Eye in the sky is replacing inspections on farm payments

Missing animal tags is an issue for farmers
Missing animal tags is an issue for farmers

Martin Ryan

Less than one per cent of farmers can expect to have an actual visit from a Department of Agriculture inspector on Basic Payment Scheme (BPS) in 2016, as the digital eye in the sky replaces the manual task for the majority of farm inspections, reports Martin Ryan.

The change over to satellite supervision under the scheme continues to accelerate with about 5,600 farms to be assessed from the sky in 2016. To comply with EU regulations, close to 1,000 farms will have an "on the ground" inspection carried out to check their eligibility for the payment.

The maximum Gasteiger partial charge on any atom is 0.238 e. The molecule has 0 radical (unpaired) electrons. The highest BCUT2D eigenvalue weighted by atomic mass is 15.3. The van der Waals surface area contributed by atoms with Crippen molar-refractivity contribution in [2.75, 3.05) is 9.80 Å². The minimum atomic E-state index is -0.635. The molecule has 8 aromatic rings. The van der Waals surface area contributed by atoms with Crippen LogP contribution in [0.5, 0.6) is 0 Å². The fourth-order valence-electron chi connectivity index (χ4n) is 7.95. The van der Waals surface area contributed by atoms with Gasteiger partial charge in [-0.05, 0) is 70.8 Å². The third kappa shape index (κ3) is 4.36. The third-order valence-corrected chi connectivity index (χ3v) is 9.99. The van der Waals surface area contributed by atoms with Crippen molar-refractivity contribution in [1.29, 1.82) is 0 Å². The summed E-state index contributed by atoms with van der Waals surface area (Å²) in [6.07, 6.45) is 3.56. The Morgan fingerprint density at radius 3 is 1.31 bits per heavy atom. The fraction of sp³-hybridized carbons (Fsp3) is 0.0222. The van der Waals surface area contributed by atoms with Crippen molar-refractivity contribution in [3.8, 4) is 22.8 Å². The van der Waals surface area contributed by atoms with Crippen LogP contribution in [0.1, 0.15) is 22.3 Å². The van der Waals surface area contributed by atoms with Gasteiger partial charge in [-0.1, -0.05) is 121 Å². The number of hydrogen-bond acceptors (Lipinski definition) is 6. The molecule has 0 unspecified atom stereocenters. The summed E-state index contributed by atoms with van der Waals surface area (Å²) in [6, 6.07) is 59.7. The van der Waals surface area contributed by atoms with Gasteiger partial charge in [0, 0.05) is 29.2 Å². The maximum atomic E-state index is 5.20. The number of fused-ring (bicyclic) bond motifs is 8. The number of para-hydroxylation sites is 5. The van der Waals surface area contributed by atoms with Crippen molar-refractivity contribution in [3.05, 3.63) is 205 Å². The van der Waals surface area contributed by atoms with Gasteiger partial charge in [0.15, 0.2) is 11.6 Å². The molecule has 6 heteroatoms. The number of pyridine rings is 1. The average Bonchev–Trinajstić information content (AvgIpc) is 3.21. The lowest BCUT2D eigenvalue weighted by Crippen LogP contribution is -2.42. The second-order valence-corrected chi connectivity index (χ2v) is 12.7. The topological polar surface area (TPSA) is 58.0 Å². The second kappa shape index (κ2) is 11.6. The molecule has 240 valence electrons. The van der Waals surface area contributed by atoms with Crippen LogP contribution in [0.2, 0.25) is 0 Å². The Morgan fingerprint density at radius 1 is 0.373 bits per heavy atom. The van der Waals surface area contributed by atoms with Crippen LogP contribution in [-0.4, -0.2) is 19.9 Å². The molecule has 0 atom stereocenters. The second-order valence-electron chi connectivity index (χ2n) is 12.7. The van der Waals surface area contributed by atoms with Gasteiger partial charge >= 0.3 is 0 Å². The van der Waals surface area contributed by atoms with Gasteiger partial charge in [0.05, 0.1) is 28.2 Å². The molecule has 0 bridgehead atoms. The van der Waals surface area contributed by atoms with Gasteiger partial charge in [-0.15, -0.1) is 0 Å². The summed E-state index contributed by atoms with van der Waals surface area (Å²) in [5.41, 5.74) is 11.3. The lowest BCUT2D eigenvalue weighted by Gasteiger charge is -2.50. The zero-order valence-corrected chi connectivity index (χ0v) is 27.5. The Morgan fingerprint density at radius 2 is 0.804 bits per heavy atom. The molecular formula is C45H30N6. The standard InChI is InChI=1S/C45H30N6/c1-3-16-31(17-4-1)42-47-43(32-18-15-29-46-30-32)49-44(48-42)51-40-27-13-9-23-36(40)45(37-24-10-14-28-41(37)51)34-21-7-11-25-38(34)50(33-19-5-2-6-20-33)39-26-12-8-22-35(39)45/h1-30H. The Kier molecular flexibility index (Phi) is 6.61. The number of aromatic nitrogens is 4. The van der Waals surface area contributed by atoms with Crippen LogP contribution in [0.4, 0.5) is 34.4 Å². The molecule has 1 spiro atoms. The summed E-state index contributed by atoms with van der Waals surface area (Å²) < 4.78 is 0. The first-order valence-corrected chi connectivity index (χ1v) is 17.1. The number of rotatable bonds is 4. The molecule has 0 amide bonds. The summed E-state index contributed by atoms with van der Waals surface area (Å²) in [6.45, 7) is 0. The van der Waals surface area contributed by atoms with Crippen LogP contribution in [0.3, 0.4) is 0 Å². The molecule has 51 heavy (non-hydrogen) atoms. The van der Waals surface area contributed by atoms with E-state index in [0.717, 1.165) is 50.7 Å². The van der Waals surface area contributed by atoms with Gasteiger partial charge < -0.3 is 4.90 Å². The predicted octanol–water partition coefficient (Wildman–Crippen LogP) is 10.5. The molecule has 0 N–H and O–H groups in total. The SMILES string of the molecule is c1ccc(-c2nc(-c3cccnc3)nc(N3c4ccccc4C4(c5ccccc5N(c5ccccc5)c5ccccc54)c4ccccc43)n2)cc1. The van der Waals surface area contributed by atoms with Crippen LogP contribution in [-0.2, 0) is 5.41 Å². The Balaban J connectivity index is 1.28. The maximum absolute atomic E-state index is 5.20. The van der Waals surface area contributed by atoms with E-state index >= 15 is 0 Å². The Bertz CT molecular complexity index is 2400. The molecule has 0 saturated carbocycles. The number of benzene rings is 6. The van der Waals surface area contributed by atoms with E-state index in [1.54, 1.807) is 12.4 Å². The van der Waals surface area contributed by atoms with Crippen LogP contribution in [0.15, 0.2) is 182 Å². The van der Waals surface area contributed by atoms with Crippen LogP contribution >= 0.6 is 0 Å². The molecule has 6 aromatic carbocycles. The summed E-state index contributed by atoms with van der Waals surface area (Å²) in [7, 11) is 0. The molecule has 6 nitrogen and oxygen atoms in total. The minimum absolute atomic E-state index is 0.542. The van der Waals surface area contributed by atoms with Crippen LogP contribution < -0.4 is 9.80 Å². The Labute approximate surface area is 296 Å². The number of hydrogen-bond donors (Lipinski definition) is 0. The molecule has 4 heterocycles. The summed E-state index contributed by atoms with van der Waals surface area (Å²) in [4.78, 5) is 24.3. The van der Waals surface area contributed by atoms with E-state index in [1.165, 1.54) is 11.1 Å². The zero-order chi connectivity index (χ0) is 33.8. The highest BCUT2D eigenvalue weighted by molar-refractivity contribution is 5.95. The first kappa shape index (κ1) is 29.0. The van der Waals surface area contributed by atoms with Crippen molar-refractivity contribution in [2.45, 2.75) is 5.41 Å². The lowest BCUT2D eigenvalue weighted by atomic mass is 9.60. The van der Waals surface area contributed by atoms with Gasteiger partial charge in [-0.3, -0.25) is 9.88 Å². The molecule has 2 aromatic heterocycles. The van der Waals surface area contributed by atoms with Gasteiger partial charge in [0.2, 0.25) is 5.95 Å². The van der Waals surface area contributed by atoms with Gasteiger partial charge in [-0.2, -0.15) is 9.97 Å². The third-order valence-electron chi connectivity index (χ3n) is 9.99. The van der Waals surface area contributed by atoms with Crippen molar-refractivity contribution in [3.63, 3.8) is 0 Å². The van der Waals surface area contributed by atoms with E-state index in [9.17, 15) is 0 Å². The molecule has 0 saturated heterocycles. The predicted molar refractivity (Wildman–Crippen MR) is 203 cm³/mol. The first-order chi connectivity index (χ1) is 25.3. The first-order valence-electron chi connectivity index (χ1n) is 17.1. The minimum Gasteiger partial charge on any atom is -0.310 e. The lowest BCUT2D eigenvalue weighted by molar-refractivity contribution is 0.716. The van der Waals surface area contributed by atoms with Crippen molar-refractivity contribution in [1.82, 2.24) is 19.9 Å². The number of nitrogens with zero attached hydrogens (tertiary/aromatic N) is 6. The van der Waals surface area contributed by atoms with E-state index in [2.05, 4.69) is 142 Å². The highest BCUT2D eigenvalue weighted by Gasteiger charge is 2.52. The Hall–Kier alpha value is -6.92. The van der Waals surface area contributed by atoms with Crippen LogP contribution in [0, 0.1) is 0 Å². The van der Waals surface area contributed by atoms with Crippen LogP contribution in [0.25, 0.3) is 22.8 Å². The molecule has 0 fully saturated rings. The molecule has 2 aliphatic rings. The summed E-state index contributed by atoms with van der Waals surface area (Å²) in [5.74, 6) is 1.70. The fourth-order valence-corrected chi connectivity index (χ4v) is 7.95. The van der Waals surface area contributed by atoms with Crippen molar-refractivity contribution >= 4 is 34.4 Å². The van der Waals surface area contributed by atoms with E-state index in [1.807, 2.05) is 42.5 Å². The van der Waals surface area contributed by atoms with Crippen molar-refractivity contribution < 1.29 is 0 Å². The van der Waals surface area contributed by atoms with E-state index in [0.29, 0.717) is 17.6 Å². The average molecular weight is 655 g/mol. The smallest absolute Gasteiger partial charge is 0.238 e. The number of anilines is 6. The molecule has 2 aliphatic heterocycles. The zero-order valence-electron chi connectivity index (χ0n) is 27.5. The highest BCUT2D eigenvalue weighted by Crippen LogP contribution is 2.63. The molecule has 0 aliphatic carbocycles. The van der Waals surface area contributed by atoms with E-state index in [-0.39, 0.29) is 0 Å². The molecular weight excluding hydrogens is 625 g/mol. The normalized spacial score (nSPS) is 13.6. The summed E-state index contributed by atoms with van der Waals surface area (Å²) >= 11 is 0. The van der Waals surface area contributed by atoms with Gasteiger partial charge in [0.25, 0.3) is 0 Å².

Con O'Brien, regional officer for the Department of Agriculture South West, told farmers at an ICMSA area meeting in east Limerick that the level of compliance under the BPS is very high and "the vast majority of the inspections are now being carried out by the eye in the sky" and a subsequent ground inspection only follows if problems are noted.

He added that farmers who have had a problem in the past are "more likely" to be selected for a further inspection than those who have a record of being fully compliant.

"An issue many farmers appear to have a problem with is tagging - animals missing tags - but many of them are of a minor nature and do not incur a penalty. Farmers are allowed to have a percentage missing one tag, and if tags are ordered before the inspection it is not a problem," he said, adding that paperwork over farm-to-farm movements was a bigger issue.

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